The Year of AI: Impacts on UCaaS & CCaaS

Photo source: AI-generated art from, in the style of artist Tristan Eaton

2023 is being widely touted as the “Year of AI”, and the current buzz around Generative AI – namely ChatGPT and Bard – is pretty good validation already. There’s much more to come on that front, but before hopping from trend to trend, IT leaders should first step back and look at the bigger picture.

AI comes in many forms, but not all offerings are created equal, and caveat emptor definitely applies here. There are no accepted standards to verify that an “AI” offering is actually AI-based, and since this space is not well-understood, it can be difficult to know what you’re really getting. That said, AI is a hotbed of innovation, and with all the exciting advances, the potential is too promising to ignore.

For proper context, AI must be viewed in broader terms than just the use cases for UCaaS or CCaaS. Important as these are to the success of your business, it’s important to recognize that AI is driving innovation now across all forms of technology, which means that everything UCaaS or CCaaS touches will also be impacted by AI. This is why AI will be so transformational, and whether or not you embrace it for collaboration or contact center today, their future is going to be shaped by AI.

Why AI now?

In terms of why AI has become so prominent in 2023, there are two driving forces to consider. First is the ascendancy of cloud as the deployment model of choice for most forms of technology. While this trend has been building for years, the pandemic truly accelerated cloud adoption, and given how well the cloud has performed with all these unprecedented demands, it’s getting harder to justify keeping the status quo with legacy, premises-based technology.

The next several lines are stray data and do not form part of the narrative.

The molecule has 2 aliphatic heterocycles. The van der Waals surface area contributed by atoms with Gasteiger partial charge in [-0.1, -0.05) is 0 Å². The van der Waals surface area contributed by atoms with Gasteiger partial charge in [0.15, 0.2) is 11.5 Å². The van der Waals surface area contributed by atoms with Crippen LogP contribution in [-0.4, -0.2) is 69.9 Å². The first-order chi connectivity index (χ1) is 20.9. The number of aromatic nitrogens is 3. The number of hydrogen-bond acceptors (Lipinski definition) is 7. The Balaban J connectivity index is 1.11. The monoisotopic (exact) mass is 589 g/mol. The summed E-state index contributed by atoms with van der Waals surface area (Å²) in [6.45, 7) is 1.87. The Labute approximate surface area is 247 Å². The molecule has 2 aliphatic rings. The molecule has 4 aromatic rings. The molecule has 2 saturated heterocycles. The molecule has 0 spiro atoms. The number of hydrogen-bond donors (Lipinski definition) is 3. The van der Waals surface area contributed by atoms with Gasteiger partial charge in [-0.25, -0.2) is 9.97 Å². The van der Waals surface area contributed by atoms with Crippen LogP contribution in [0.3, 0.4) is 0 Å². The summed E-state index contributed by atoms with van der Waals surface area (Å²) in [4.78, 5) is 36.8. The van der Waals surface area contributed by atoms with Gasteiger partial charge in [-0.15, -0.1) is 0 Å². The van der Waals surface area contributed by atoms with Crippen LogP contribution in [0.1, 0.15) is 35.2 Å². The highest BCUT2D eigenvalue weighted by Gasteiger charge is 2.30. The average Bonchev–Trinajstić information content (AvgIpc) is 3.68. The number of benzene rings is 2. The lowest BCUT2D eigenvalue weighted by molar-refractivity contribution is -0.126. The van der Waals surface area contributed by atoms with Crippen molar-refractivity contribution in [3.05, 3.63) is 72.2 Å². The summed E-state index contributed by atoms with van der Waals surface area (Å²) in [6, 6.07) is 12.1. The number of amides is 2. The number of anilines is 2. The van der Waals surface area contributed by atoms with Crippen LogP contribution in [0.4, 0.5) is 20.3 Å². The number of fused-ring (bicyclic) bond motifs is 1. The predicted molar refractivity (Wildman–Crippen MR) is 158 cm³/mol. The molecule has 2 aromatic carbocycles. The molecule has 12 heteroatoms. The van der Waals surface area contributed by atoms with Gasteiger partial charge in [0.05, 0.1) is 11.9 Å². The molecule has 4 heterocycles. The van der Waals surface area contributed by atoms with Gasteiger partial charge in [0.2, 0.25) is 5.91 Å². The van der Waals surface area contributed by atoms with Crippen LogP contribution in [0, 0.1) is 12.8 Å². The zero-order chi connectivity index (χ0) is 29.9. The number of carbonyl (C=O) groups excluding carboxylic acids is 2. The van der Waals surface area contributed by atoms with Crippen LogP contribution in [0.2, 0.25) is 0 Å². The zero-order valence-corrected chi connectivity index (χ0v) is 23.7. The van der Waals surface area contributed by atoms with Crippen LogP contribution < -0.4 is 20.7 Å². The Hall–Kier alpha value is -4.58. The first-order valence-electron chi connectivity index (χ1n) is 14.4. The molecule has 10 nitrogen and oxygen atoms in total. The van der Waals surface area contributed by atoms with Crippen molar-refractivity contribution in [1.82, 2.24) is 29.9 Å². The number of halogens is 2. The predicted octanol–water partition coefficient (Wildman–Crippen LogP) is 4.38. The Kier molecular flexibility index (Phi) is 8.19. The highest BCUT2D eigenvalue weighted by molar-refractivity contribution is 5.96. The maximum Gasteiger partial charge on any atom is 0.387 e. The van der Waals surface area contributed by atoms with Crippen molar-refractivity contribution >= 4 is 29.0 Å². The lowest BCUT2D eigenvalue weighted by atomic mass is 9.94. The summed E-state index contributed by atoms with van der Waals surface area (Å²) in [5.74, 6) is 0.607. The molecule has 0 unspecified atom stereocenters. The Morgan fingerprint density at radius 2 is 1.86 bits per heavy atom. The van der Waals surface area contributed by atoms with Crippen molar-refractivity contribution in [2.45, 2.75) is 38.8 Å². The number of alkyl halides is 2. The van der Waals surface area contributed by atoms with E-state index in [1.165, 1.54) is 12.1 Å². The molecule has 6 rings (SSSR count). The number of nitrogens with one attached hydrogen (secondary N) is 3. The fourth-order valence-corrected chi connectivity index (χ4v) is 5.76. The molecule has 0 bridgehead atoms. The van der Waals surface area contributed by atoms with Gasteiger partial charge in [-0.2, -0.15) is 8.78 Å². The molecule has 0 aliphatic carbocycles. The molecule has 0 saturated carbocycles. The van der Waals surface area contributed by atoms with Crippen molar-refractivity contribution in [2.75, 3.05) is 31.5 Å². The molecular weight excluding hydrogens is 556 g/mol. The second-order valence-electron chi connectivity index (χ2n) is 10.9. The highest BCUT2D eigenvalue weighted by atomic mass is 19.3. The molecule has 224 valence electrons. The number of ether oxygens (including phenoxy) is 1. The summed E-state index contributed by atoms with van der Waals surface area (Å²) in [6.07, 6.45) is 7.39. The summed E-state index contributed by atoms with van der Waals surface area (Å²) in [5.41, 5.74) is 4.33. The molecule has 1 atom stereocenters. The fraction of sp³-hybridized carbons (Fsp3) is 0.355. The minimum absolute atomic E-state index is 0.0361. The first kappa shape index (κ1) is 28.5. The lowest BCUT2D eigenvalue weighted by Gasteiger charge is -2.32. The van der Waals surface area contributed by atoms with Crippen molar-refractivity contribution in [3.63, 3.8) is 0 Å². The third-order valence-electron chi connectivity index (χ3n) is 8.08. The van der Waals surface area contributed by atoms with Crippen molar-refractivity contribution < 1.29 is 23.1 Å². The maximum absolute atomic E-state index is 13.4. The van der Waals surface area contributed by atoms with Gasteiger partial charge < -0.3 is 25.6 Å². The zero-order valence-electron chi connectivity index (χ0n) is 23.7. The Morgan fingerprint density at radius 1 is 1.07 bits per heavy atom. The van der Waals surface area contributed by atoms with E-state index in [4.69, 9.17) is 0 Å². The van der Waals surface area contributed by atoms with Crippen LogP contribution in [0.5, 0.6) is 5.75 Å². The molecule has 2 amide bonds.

The second factor is the continued impact of digital transformation, where artifacts from the analog world are rapidly becoming digitized. This process will take many years, but as our lives become increasingly digital, there will be more data points to quantify what we do, say, and eventually, even think.

Data is the lifeblood of AI, so combine this with all the digital channels and applications we’re persistently using, and it’s easy to see why AI is now poised to become mainstream. This type of transformation is different from what’s come before, where new forms of tech were deployed by humans, and for humans. With AI, though, these new capabilities are beyond what humans can manage on their own, and AI plays more of a side-by-side role with humans to realize its potential.

AI’s potential, of course, is a double-edge sword, as it can just as easily be used for surveillance, control, and manipulation as it can for purposes of good, both for individuals and society at large. Discussion around the former requires a separate analysis, and for this article, the focus will be on beneficial applications for businesses, namely UCaaS and CCaaS.

The use case for AI in UCaaS

RingCentral Meeting Insights uses AI to craft meeting summaries, highlight reels, and more.

UCaaS adoption trends remain strong, and its success to date has had little to do with AI. As such, it’s fair to ask what AI can bring to make the UCaaS value proposition even better. Anyone using UCaaS knows how feature-rich it is, but as with all cloud-based services, the barrier to entry is much lower than it was with hardware-based technologies. This has made for a crowded market, with dozens of cloud providers offering various flavors of UCaaS.

For buyers, this is good news, not just for lower prices from players vying for your business, but also for having a lot of choice in the market. However, this puts the onus on IT to evaluate many offerings, and with the core features being common now, UCaaS is often being sold like a commodity.

Most cloud providers can address the core communications needs that UCaaS addresses, and to differentiate, these players are now turning to AI. Many use cases for AI are in the market now, such as speech to text, real time transcription, real time translation, smart framing for video, etc. These are high-utility applications that simply cannot be supported with legacy forms of UC, and considering the challenges to support hybrid work and a distributed workforce, you should be thinking about AI right now as a value-driver for UCaaS.